That gained us a reputation for really good value and quality. From then on it was a case of trying to retain those customers while transitioning the brand to one which could play outside of that niche –– and start to target the much bigger market of the general population who were interested in health and wellness. That was the real challenge over the last 14 years: how to transition from that hardcore niche to becoming a lifestyle nutrition brand.
On propelling the business forward…..
AR: A number of years ago a competitor sold for what at the time was an extremely large amount of money. That gave us foresight into the potential for the business. We weren’t not taking it seriously but we weren’t grown up as a business. From then on we decided we would really go for it. We hired a senior management team and by sharing significant responsibility, rather than it just being myself and Elliot as sole decision-makers, it allowed us to propel forward significantly.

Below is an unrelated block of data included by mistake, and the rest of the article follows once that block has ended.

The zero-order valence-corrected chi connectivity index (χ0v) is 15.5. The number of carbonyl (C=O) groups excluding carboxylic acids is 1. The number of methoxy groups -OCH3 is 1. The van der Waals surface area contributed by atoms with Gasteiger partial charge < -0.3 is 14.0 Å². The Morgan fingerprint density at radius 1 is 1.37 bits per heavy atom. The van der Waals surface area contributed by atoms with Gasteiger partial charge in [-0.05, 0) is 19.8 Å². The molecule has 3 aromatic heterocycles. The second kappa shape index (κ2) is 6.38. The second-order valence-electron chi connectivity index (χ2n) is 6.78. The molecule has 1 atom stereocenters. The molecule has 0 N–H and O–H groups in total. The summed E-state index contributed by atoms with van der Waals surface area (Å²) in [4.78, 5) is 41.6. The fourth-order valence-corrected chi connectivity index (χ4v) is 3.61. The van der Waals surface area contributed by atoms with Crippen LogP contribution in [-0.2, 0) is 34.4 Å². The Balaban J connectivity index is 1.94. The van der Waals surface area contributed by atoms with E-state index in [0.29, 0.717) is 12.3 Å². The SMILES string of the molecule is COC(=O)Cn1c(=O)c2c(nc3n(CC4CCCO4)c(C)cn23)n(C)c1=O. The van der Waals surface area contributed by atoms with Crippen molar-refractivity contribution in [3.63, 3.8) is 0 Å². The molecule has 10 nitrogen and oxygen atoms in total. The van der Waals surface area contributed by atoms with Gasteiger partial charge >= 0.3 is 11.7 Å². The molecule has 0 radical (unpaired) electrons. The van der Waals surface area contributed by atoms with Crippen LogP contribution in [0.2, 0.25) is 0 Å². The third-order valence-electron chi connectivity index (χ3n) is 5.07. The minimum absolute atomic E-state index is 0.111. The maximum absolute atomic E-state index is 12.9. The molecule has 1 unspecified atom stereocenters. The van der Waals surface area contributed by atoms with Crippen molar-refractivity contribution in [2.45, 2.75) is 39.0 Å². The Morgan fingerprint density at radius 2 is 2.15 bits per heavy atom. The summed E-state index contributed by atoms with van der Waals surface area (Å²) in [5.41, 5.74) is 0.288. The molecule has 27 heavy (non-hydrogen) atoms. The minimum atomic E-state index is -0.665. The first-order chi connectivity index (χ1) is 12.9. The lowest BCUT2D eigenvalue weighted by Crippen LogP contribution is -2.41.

On bootstrapping their business…..
ED: Not having to raise investment for a 16-year-old company is pretty unusual. But it just wasn’t something we thought about when we started. Today’s culture of raising capital has its benefits. It allows you to move faster. But we’ve always felt if we can make our cashflow work for ourselves, why would we sell equity? There aren’t many businesses, especially within active nutrition, targeting £100+ million in revenue that are still completely founder-owned. We’re the largest in the UK or Europe. That’s one of our biggest achievements.